Your Disability Claim and Independent Medical Examinations

If you have a pending ERISA disability claim, the plan administrator or insurance company may schedule an Independent Medical Examination (“IME”) for you.  Your first question may be, “do I have to attend?”  While every person’s situation is different, and you should consult with your attorney about the specifics of your case, it is recommended that you comply with reasonable requests by the administrator to have you evaluated in person.

Why, you ask?  For starters, most disability policies contain a provision that gives the administrator the right to have you examined.  Failure to comply may result in the denial of your claim.  For example, in Burke v. Pitney Bowes Inc., 392 F. App’x 570, 572 (9th Cir. 2010), the Ninth Circuit Court of Appeals held that it was reasonable for the plan administrator to request a second IME of the plaintiff and that the plaintiff’s refusal to attend prejudiced the administrator’s ability to decide the claim.  The Court found that the termination of disability benefits based on the plaintiff’s failure to attend the IME was not an abuse of discretion.

Second, if your matter ends up in litigation, it is important that you appear reasonable and cooperative to the judge.  The focus should be on the merits of your disability claim, not on whether you should have attended an exam.

If you have an IME, there are several things you can do to ensure the best outcome.  These include:

  • Awareness.  It is not uncommon for an administrator to conduct surveillance of you in the days before an IME and the days after.  Be sure that your activity level outside the home is consistent with what you reported to the administrator.
  • Preparation.  You’ll want to make sure you have your recent medical records and test results that you can provide to the IME doctor (make a copy of anything you give the doctor).  If you are represented, your lawyer may send these records to the doctor in advance of the appointment as well as request any intake form you’ll be required to complete at the appointment so that you can complete it in advance of the appointment.
  • Review your medical history and medications. Do not assume that the IME doctor will already be familiar with your file. Nearly all IMEs will begin with an interview that will ask you about your medical history, your disability injury or illness, your symptoms, and prescriptions.  Be prepared to discuss all these things and review documents you need to in order to refresh your recollection.  If possible, bring to the IME a list of your medications, dosages, and medication side effects.  If you are represented by a lawyer, make sure you check with them about any documentation you bring to the appointment.
  • Be on time. If possible, have a friend or family member drive you to the appointment.  The administrator may also arrange for transportation if you are unable to get yourself to the appointment.  Check the traffic conditions before the scheduled IME so you allow enough time to check in at least 15 minutes before the scheduled appointment.
  • Witnesses or recording. If possible, it is ideal to have your IME videotaped or tape-recorded.  Some administrators and doctors refuse to allow this, and if so, you should still move forward with the exam.  Remember, in California it is unlawful to tape record a conversation without all-party consent.  CA Penal Code § 632 (definition & penalty), § 637.2 (civil damages).  If the doctor allows someone to attend with you, that person should take notes of the exam.  This includes start/stop time, what was discussed, the physical exam, and anything else noteworthy.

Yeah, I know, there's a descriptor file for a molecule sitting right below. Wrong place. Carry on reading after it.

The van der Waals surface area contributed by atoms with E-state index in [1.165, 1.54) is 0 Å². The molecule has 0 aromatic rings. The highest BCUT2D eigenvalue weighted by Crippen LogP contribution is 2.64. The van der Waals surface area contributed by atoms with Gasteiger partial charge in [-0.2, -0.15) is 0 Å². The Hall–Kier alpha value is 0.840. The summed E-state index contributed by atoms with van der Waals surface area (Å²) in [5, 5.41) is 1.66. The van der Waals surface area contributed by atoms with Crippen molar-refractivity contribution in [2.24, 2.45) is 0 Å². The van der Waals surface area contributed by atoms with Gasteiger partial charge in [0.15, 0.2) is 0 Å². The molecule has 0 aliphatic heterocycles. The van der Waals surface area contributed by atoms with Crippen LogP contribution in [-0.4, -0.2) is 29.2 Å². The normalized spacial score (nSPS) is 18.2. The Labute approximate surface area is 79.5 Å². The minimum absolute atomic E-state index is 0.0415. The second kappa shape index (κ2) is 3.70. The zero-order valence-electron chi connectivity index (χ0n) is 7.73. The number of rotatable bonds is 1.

• Be courteous and honest. While you might feel some apprehension about attending an IME, do not assume that the IME doctor is against you.  Be respectful and courteous.  Do not exaggerate or downplay your symptoms.  If asked to describe your activity level or limitations, do not describe your worst day or your best day.  If your disability produces good days and bad days, do your best to approximate how many of these days you have and your average activity level.
  • After the exam. Immediately after you get home, document as much as you can remember about the exam.  If there are any discrepancies between what happened and what the doctor reported, you want to be able to refer to your notes.
  • Your treating doctor(s). If possible, set up an appointment with your own treating doctor a few days before or after the scheduled IME.  Your doctor should conduct a full physical examination so there is additional documentation of your condition.
  • Obtain a copy of the report. Depending on where you are in your disability claim (i.e., currently getting paid or in the appeal process), an administrator may not provide you with a copy of the doctor’s report unless and until they deny your claim.  Regardless, you or your attorney should ask for a copy of the report.  If the report is not favorable, you or your attorney can obtain other evidence to rebut the doctor’s findings and conclusions.

If you have an upcoming IME or a denied disability claim, it is important that you consult with experienced ERISA disability claim attorneys.  The team at Kantor & Kantor, LLP may be able to help.  Contact us for a free case evaluation at 888-569-6013 or use our online contact form.

 

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